Rob Lowe interview: ‘Unstable’
“It’s the perfect amount of heavy lifting as an actor and easy gliding into certain elements of myself,” reveals Rob Lowe about his role in “Unstable.” For our recent webchat he continues, “For most actors the roles that work the best meet that mathematical equation. Just enough of them where it couldn’t really be played by anybody else, but a large amount of acting required.” Watch our exclusive video interview above.
Lowe created the new Netflix comedy “Unstable” with his son John Owen Lowe and Victor Fresco. He explains, “Our influences in creating the show were those classic straight comedies that only wanted to entertain you, to make you laugh in a smart and unexpected way; not in the business of being edgy; not in the business of being dramedies.”
For the program, Lowe plays Ellis, the eccentric CEO and founder of a biotechnology company. When he becomes unhinged, his son Jackson comes to work at the facility. Lowe admits, “For me to get a chance to play a part like this, is kind of a dream. I would watch shows that would have characters like this and go, ‘one day I would like to find my iteration of that.’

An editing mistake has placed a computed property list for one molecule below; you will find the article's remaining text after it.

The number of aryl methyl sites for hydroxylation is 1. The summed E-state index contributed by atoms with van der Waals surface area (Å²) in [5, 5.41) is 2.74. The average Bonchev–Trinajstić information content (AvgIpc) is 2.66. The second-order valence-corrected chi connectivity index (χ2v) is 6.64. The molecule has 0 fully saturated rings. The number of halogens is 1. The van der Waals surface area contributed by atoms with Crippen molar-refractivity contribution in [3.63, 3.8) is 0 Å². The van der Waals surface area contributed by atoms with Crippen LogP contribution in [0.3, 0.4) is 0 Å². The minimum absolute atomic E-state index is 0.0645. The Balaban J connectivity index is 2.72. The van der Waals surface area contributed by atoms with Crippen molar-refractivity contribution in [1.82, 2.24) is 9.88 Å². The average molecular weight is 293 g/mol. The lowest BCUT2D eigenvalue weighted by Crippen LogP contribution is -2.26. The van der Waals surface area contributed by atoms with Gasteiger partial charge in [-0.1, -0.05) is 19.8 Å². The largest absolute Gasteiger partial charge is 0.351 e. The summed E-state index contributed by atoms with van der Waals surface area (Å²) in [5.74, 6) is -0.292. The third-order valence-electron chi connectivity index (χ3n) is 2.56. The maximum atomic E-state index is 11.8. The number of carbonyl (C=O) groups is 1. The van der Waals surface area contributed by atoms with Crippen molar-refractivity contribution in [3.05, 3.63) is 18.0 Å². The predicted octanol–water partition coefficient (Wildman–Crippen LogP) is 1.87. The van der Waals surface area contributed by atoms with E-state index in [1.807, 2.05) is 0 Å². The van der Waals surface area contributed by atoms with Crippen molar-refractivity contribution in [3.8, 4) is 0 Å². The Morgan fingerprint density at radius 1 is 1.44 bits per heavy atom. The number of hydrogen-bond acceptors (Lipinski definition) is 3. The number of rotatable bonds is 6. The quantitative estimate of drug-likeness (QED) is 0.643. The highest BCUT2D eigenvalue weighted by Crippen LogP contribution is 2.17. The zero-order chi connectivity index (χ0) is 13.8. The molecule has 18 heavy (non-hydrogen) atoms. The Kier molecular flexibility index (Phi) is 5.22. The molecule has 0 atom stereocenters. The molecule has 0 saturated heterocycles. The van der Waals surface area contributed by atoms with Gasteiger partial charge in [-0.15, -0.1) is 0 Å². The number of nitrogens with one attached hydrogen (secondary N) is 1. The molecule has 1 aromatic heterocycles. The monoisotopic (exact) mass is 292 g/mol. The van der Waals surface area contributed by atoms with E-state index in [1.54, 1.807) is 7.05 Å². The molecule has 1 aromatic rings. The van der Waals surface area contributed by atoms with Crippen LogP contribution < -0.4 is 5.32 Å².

He explains, “Playing a larger than life, eccentric, spectrum adjacent, tech billionaire is not me. That’s the challenge as an actor to ground that performance. The fun of playing a character is finding that. The part I get to glide into is that I’m looking at my actual son.”
In the 1980s, Lowe first became a prominent actor starring in hit films such as “The Outsiders” and “St Elmo’s Fire.” He was nominated for an Emmy in 2001 for his role of Sam Seaborn in “The West Wing.” He has since starred in the fan favorite comedy “Parks and Recreation.” The actor was at first reluctant for his son to enter the industry. He reveals, “Even at the highest levels it’s a hard business. It’s rewarding but it’s not an easy life. When he told me he wanted to not be a stem cell biologist after having just graduated from Stanford, that he wanted to be an actor, was not a happy day in the Lowe household. But it’s his dream. He’d listened to me and exhausted every other option in life. To see him be good at what he does, as a father, is my favorite thing about ‘Unstable.’”
On what this show means, Rob reflects, “It’s continuing a tradition that is kind of fallen out of favor. Hard, no fooling, laugh-out-loud, comedy. There’s nothing like laughing. Smart comedies don’t underestimate the audience, don’t go for the easy joke and are not what’s expected. Yet they go down easy. They are light on their feet and you have a smile on your face the whole time. Talk about inclusive, that’s as inclusive as it gets.”